Posts Tagged ‘Toronto Tiny Community’

Toronto Man Wants City To Let Him Live In Tiny Home

Thursday, March 13th, 2014

Anthony is in the Toronto Tiny House Facebook group.  Looking forward to following his story and hopefully meeting up with him at a local Tiny House gathering/meet-up.


A Toronto man is trying to get the city to embrace his pint-sized housing plan.

The proposed home will be cubelike, trailer-sized and wheeled — although not for the purpose of driving — and completely self-sustainable.

The problem? On paper, it sounds exactly like a standard travel trailer, and city zoning is clear: You can’t live out of a vehicle.

In reality, Anthony Moscar says his home will be anything but.

“Trailers are these temporary places . . . there’s no sense of having to be concerned about anything for the long term, because eventually you’re going to reconnect to a power source,” he says. “The tiny house isn’t any of that.”

Moscar’s home will be 11 metres long and between 2.5 and 3.7 metres wide. It will operate using rainwater and solar panels and will even feature a composting toilet. He’s been considering the idea for almost a year, and this spring, he intends to make the self-sustainable home a reality.

The 29-year-old naturopath and his supporters, who include one of the tiny-home movement’s Canadian experts, regard his home as the next frontier in living small. They also expect it to be a viable alternative for today’s youth as housing prices soar. (Moscar expects his home to cost around $30,000 to build.)

But first, they have to see if they can change the city’s mind.

A spokesperson for the city’s planning department declined to discuss ways in which Moscar might get approval to live in his house, or who he might speak with about it, saying only ‘there are no exemptions.”

“Toronto hasn’t really had to deal with that type of situation, and they don’t want to,” Moscar says, which he thinks is unfortunate.

He’s considering asking local eco-friendly organizations to allow him to locate his house on their property for a year or two as a way of showcasing sustainable living. As a backup plan, he’s checking with municipalities in a one-hour radius of Toronto to see what their policies are.

In places like Stuttgart, North Vancouver and a growing number of cities across the United States, the tiny-home concept is gaining traction, in large part because it responds to environmental and fiscal concerns.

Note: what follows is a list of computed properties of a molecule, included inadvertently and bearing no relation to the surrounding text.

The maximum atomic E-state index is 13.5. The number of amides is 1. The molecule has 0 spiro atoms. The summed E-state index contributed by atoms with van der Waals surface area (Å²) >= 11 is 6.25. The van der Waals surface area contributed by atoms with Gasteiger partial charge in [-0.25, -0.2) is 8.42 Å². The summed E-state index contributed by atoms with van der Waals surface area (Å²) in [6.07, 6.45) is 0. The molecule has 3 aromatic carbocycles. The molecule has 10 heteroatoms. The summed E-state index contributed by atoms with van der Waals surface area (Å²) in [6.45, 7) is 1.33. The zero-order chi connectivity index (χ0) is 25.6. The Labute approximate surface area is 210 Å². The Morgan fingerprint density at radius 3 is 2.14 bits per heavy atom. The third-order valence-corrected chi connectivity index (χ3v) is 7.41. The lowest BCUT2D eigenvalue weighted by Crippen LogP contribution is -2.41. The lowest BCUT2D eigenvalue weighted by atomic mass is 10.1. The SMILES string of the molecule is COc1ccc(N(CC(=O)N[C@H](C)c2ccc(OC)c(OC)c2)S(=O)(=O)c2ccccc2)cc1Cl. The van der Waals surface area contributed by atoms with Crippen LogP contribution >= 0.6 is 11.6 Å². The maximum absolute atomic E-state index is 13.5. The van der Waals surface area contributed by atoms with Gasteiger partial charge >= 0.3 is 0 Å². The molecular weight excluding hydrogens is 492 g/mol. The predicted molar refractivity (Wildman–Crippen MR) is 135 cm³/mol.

That’s partly why Andy Thomson, an Ottawa-based architect and a Canadian tiny-home expert, started experimenting with small living years ago.

“You don’t really need to build 2,000 square feet because you can’t possibly occupy all of that at one time,” Thomson says. “Building smaller and more efficient buildings is kind of the sensible thing to do.”

Back in 2007 Thomson designed a miniHome, whose prototype was produced by Northlander Industries in Exeter, Ont. It’s exactly the type of home Moscar now plans to build, and once again, Thomson has provided the design and is helping Moscar navigate the zoning bylaws.

“The way to implement such an exemption is through a councillor, based on carefully reviewed merits and for a limited time period,” he says. “Just because there is no exemption, does not mean there cannot be one.”

Moscar is hopeful.

The idea appeals to his environmentalism and the timing is perfect. After living at home to save money through several degrees, he’s ready to finally move out.

It hasn’t been simple.

Every aspect of the home, from walls and doors to running water, heating and cooling and waste disposal, has required careful planning.

But after Moscar posted an online ad soliciting advice and potential land offers, emails from people ready to embrace the little home came flooding in.

They’ve offered everything: emotional support, help with the building process, wood for walls and custom-made frames, and advice on eco-friendly plumbing.

Moscar is their test subject for how to create tiny dwellings in Toronto.

Angelina Young, a contracts administrator in Toronto, emailed to offer moral support, while Jennifer Halpern, a local graphic designer, offered to help build.

“I would love for this movement to take off here,” said Young, although two young kids make it hard for her to test it out herself. “The possibility of a homeowner in an inflated housing market like ours finding a way to live without any house payment or rent and be content in simple surroundings and be able to save incredible amounts of money. It blows me away.”

For Halpern, it’s the perfect experiment. The simplicity the movement entails is something she thinks the city is ready for: “It makes you look inward.”

As soon as the weather gets nice enough, she’ll be out — with Moscar — to start building.

Tiny Life | Tiny Homes | Global TV 16×9 Feature

Friday, February 7th, 2014


A cool little feature on Global TV’s 16×9 on Tiny Homes and Tiny Living.  Features a Toronto couple making one.  I was able to connect with them on Facebook and it’s great to follow their blog on their progress.